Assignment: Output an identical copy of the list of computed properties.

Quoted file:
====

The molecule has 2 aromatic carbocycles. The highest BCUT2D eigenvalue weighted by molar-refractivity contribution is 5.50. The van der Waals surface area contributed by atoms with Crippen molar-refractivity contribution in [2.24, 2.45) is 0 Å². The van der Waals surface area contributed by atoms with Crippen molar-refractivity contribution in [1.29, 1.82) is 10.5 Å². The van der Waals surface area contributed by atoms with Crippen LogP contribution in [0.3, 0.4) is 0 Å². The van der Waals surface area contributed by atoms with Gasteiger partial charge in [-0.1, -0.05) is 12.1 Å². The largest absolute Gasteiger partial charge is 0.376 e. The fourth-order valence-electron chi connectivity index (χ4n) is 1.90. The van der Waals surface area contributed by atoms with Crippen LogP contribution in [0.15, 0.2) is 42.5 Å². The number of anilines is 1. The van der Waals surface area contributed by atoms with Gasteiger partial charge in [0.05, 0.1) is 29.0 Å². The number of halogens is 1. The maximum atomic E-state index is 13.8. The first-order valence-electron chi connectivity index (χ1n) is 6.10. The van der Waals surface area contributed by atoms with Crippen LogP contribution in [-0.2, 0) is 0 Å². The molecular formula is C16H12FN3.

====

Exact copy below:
The molecule has 2 aromatic carbocycles. The highest BCUT2D eigenvalue weighted by molar-refractivity contribution is 5.50. The van der Waals surface area contributed by atoms with Crippen molar-refractivity contribution in [2.24, 2.45) is 0 Å². The van der Waals surface area contributed by atoms with Crippen molar-refractivity contribution in [1.29, 1.82) is 10.5 Å². The van der Waals surface area contributed by atoms with Crippen LogP contribution in [0.3, 0.4) is 0 Å². The van der Waals surface area contributed by atoms with Gasteiger partial charge in [-0.1, -0.05) is 12.1 Å². The largest absolute Gasteiger partial charge is 0.376 e. The fourth-order valence-electron chi connectivity index (χ4n) is 1.90. The van der Waals surface area contributed by atoms with Crippen LogP contribution in [0.15, 0.2) is 42.5 Å². The number of anilines is 1. The van der Waals surface area contributed by atoms with Gasteiger partial charge in [0.05, 0.1) is 29.0 Å². The number of halogens is 1. The maximum atomic E-state index is 13.8. The first-order valence-electron chi connectivity index (χ1n) is 6.10. The van der Waals surface area contributed by atoms with Crippen LogP contribution in [-0.2, 0) is 0 Å². The molecular formula is C16H12FN3.